We spent 11 days in the Capetown area, studying the unique fynbos plants and animals, swimming in the Indian Ocean, visiting Robben Island led by a tour guide who had been imprisoned there with Nelson Mandela, and participating in discussions led by Peter about apartheid, the “Rainbow Nation”, South Africa’s constitution, and challenges facing the new South Africa.
We evaded baboons successfully at De Hoop Nature Reserve, although we were awakened each morning by jumping baboons – and one who appeared to be reading a newspaper on the roof. We visited the Cape of Good Hope, the succulent karoo desert, and we all worked to learn to sing “Nkosi sikelel’ iAfrika”, the old “struggles” anthem that has morphed into South Africa’s national anthem.
In the Nuy Valley, our bed and breakfast had no water, so we had to make do with local wine. We toured Capetown led by a man who was a student revolutionary during the 70’s and 80’s. We visited Khayelitsha, where we shopped at the Philani Nutrition and Employment Project, with handicrafts made by women from “informal settlements” (shantytowns), and Langa, a township planned for 60,000 people where over 300,000 live now. There we had a buffet lunch of traditional African foods cooked by Sheila Mahloane (including ostrich), who turned her home into a restaurant and now trains Langa women to cook and serve so they can get good jobs. The delicious meal was accompanied by a group of traditional musicians, and local handicrafts satisfied our urges to “winkle” (Afrikaans for “shop”).
We also visited Solomon’s Haven, where Maria and Alec Solomon have helped over 400 children escape abusive homes, go to school, and grow into healthy adults. We were able to take Maria and Alec over 5400 rands ($700), school supplies, toys, and clothes donated by the Millikin community for this mission. Then we flew to Johannesburg, where we toured Pretoria, and visited the Voortrekker Monument and Paul Kruger’s home as well as Freedom Park, a monument celebrating democracy and sacrificial achievements of the new nation.
The trip culminated with a five-day safari in the savannah of Greater Kruger National Park. We managed to get great views of elephants, cape buffalo, rhinoceros, leopards, and lions, as well as giraffes, saddle billed storks, buffalo weavers, eagles, and dung beetles, sometimes too close!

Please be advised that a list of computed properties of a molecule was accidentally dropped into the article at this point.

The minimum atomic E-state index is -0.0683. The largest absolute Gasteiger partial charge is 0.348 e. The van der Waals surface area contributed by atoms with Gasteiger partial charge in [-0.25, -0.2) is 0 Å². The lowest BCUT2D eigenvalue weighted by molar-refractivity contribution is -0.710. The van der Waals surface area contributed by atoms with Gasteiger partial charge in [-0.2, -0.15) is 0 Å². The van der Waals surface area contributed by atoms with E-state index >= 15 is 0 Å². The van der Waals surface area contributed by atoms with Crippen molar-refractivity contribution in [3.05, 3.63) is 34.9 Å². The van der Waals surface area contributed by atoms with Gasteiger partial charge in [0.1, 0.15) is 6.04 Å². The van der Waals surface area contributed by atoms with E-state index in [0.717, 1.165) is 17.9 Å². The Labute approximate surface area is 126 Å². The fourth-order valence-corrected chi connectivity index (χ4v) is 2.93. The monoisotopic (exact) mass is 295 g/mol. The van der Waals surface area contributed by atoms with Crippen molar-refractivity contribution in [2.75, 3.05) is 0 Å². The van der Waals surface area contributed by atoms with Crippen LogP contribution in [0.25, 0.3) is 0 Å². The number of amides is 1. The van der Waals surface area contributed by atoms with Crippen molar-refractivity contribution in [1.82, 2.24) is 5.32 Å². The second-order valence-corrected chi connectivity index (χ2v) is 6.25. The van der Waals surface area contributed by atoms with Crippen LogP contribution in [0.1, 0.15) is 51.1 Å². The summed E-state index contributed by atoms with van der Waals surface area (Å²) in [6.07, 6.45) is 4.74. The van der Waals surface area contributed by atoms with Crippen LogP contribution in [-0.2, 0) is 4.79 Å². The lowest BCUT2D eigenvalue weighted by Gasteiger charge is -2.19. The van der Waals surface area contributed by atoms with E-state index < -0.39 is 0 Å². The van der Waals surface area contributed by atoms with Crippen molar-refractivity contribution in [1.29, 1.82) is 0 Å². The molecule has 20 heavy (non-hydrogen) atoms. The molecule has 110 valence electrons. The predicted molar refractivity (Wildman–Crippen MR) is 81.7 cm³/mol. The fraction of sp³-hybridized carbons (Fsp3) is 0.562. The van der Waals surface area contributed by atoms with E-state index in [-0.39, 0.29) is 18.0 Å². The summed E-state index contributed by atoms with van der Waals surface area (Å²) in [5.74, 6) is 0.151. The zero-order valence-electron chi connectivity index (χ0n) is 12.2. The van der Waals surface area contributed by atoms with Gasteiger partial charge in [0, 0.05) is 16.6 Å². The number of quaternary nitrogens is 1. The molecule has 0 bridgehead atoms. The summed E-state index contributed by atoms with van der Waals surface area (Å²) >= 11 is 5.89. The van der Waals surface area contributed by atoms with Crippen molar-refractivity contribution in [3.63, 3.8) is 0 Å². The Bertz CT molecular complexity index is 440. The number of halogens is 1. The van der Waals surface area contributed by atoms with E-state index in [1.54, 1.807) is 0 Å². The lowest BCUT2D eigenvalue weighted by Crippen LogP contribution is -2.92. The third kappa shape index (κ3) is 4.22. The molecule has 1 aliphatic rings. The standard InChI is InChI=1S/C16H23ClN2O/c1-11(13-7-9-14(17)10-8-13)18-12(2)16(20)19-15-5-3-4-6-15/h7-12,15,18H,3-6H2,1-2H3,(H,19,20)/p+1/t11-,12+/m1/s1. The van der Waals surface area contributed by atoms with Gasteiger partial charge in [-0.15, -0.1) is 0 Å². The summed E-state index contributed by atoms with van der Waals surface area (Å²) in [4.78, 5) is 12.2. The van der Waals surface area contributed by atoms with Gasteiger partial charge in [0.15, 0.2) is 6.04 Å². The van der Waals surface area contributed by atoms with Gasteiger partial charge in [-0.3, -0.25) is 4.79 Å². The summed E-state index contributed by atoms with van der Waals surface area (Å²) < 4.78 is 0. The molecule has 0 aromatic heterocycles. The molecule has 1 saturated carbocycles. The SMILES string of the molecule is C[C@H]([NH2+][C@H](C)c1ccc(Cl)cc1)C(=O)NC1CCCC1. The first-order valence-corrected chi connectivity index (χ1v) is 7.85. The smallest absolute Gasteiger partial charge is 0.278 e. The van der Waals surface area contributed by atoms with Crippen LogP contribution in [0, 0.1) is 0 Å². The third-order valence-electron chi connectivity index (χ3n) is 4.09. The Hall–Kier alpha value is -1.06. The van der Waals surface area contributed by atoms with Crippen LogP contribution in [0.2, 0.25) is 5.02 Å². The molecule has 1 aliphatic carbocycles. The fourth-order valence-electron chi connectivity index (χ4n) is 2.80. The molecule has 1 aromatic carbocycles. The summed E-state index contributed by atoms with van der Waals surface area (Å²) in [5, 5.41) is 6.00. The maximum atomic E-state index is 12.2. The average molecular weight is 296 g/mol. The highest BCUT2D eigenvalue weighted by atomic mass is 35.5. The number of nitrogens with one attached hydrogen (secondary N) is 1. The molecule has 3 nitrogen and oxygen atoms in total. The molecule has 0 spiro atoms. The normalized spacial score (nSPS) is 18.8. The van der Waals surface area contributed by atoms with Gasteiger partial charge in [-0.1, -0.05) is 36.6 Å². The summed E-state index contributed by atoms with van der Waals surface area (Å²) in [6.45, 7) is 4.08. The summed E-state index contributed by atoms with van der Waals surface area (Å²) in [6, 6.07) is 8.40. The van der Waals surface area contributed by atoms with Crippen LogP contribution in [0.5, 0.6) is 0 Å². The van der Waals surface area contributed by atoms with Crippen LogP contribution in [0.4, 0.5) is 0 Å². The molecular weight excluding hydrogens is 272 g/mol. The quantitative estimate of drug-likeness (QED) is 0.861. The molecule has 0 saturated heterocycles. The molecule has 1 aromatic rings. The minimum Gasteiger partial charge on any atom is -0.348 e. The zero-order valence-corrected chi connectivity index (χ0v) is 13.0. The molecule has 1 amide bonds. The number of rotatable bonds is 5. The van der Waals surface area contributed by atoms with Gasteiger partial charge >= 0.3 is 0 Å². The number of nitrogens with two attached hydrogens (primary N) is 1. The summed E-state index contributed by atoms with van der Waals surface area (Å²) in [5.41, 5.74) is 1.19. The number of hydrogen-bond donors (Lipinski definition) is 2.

Then it started to rain – over 20 inches in 30 hours. Roads washed out, land rovers got stuck, solar power depleted, and lions started using the remaining roads to stay out of the water. We were on the list to be evacuated by South African Air Force helicopters, but when the rain finally stopped and the raging waters slowed down, neighboring lodges were able to work out a shuttle plan so that we could ride to the washout and be picked up on the other side by another 4x4.
All were a little disappointed not to get the helicopter ride, but we saved our hosts a LOT of money and managed to make our plane despite wearing a bit too much mud.
Millikin students included Dexter Bunch, Jared Cerny, Cody Hubble, Sarah Huber, Isabelle Jeffries, Ally Staudenmeier, Maggie Tate, and Sam Nesemann (Biology), Ali Oremus and Jay Woodrum (Communication), Kris Orlando (Chemistry), Jane Daniels (Elementary Education), Conor Wrigley (Political Science), Kasey Hoogervorst (Human Services), and Jennifer Petagno (Theatre).
Kris, Maggie, Jay, and Ali admiring a chameleon at Rondevlei Nature Preserve
Our group at the succulent Karoo botanical garden near Worchester
Back row: Jane Daniels, Judy Parrish, Sam Nesemann, Jared Cerny, Cody Hubble, Maggie Tate, Dexter Bunch, Kasey Hoogervorst, Isabelle Jeffries, and Jennifer Petagno
Front row: Mark Parrish, Jay Woodrum, Kris Orlando, Ali Oremus, Sarah Huber, Ally Staudenmeier
Back row: Peter Scheepers, Judy Parrish, Maggie Tate, Sarah Huber, Cody Hubble, Ally Staudenmeier, Isabelle Jeffries, Conor Wrigley, Jared Cerny, Sam Nesemann, Jane Daniels, Dexter Bunch, Audrey Scheepers, John Carolissen (bus driver)
Front Row: Mark Parrish, Jennifer Petagno, Jay Woodrum, Kris Orlando, Kasey Hoogervorst, Ali Oremu, and South Africa’s flag